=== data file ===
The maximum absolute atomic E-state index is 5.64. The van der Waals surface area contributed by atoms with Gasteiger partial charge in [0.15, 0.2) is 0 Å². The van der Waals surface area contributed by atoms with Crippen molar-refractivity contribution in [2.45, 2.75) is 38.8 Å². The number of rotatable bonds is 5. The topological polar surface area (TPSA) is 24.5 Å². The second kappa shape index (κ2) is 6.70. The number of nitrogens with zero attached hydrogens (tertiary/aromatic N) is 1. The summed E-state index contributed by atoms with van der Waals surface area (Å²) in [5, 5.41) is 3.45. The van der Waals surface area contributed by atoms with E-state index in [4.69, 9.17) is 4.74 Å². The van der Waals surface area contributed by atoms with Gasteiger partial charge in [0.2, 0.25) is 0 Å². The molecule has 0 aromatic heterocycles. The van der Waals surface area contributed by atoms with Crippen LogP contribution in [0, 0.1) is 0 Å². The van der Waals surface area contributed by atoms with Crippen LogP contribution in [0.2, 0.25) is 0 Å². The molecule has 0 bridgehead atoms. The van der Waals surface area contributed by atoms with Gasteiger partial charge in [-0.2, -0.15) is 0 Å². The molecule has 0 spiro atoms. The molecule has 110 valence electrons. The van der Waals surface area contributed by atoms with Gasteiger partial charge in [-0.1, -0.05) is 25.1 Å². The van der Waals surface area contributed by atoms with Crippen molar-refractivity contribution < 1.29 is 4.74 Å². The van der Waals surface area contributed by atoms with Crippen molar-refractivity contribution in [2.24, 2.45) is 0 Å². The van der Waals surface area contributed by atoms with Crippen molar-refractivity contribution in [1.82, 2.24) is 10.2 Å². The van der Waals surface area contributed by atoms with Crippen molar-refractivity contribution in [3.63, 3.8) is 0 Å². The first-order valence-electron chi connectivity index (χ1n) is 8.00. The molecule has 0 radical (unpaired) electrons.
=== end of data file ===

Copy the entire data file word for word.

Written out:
The maximum absolute atomic E-state index is 5.64. The van der Waals surface area contributed by atoms with Gasteiger partial charge in [0.15, 0.2) is 0 Å². The van der Waals surface area contributed by atoms with Crippen molar-refractivity contribution in [2.45, 2.75) is 38.8 Å². The number of rotatable bonds is 5. The topological polar surface area (TPSA) is 24.5 Å². The second kappa shape index (κ2) is 6.70. The number of nitrogens with zero attached hydrogens (tertiary/aromatic N) is 1. The summed E-state index contributed by atoms with van der Waals surface area (Å²) in [5, 5.41) is 3.45. The van der Waals surface area contributed by atoms with E-state index in [4.69, 9.17) is 4.74 Å². The van der Waals surface area contributed by atoms with Gasteiger partial charge in [0.2, 0.25) is 0 Å². The molecule has 0 aromatic heterocycles. The van der Waals surface area contributed by atoms with Crippen LogP contribution in [0, 0.1) is 0 Å². The van der Waals surface area contributed by atoms with Crippen LogP contribution in [0.2, 0.25) is 0 Å². The molecule has 0 bridgehead atoms. The van der Waals surface area contributed by atoms with Gasteiger partial charge in [-0.2, -0.15) is 0 Å². The molecule has 0 spiro atoms. The molecule has 110 valence electrons. The van der Waals surface area contributed by atoms with Gasteiger partial charge in [-0.1, -0.05) is 25.1 Å². The van der Waals surface area contributed by atoms with Crippen molar-refractivity contribution < 1.29 is 4.74 Å². The van der Waals surface area contributed by atoms with Crippen molar-refractivity contribution in [2.24, 2.45) is 0 Å². The van der Waals surface area contributed by atoms with Crippen molar-refractivity contribution in [1.82, 2.24) is 10.2 Å². The van der Waals surface area contributed by atoms with Crippen molar-refractivity contribution in [3.63, 3.8) is 0 Å². The first-order valence-electron chi connectivity index (χ1n) is 8.00. The molecule has 0 radical (unpaired) electrons.